In a typical forbearance, a borrower would not have to pay principal and interest payments on a loan. The legislation states that during the forbearance period, no other fees, penalties, or interest shall accrue other than what would otherwise apply. Section 4022(b)(3). The legislation, however, provides no further details about the forbearance. Congress may pass clarifying legislation or Fannie and Freddie may issue guidelines for servicers regarding the forbearance details.
Nevertheless, a forbearance does not reduce or forgive the principal owed, and interest would typically continue to accrue at the loan rate. Moreover, a forbearance would not typically excuse payment of taxes or insurance, so if those are included in a monthly payment which is made to an escrow account, the borrower should consider continuing to make that portion of the monthly payment.
Servicers of “Federally backed mortgage loans” must delay initiating foreclosures, seeking a judgment of foreclosure, or completing an eviction until May 18, 2020. Section 4022(c)(2). (Except for vacant or abandoned property, this prohibition is for ANY reason, not just failure to pay.) While this is only a short delay, it should provide a borrower in distress time to seek the CARES Act forbearance.
At the end of the forbearance period, the delayed amounts are still due, and how those amounts are to be repaid is unclear. A lump sum payment might be difficult for most borrowers and would not seem to create the economic assistance Congress intended. Alternatively, the borrower would pay back that amount over time, such as an extension at the end of the existing loan period. Accordingly, borrowers should recognize that forbearance is not loan forgiveness, but simply a delaying tactic. Nevertheless, applied broadly over the entire economy, it may allow the economy to heal without causing excessive mortgage foreclosures.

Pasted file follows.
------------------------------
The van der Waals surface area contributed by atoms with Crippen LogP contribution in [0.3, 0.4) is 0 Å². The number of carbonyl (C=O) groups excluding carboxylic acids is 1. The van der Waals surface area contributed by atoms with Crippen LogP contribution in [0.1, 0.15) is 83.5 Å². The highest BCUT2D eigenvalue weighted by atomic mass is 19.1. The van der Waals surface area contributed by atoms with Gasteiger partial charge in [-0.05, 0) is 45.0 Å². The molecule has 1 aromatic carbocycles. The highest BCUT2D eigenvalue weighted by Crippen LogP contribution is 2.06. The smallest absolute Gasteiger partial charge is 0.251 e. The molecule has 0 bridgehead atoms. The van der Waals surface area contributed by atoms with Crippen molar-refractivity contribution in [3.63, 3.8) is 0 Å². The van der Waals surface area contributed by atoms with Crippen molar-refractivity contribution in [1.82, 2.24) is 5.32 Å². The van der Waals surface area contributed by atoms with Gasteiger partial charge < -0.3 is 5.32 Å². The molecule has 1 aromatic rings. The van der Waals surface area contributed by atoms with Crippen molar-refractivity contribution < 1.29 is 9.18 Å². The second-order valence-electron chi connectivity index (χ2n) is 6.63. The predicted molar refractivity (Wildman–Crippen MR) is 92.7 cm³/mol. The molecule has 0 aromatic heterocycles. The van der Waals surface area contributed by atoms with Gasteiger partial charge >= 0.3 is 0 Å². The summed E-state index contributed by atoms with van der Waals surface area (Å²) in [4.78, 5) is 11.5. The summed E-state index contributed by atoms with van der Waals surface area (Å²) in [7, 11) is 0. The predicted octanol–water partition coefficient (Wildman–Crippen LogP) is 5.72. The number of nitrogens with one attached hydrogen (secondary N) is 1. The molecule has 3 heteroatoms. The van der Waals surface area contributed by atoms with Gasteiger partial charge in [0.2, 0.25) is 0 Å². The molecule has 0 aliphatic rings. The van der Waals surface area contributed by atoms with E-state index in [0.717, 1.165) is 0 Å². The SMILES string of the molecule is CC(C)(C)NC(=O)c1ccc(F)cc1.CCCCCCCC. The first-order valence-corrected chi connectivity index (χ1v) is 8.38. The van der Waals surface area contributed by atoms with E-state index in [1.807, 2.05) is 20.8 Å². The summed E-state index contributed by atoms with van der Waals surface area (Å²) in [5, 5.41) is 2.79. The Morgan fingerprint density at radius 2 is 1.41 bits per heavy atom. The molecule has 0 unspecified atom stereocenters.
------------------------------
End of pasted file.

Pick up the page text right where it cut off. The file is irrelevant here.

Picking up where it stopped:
Another issue is that some servicers may not have caught up with the Federal legislation, and only offer a more limited forbearance, but not offer (or give information on) the 180 day CARES Act forbearance. It might take Fannie Mae and Freddie Mac a few weeks to provide guidance to servicers so that they make this easily available. Hopefully, all servicers quickly provide the CARES Act forbearance to borrowers with qualifying mortgages.
Many tenants will be helped by both the CARES Act and by Governor Whitmer’s Executive Order.
Section 4024 of the CARES Act places a 120-day moratorium (effectively July 27, 2020) on filing complaints to recover possession of property for failure to pay rent, and prohibits a landlord from charging any fees for the tenant’s failure to pay rent. Again, the CARES Act applies only to mortgages that have relied on the Federal government in their creation or processing, although the moratorium applies to qualifying mortgages on both single-family homes and multi-family structures.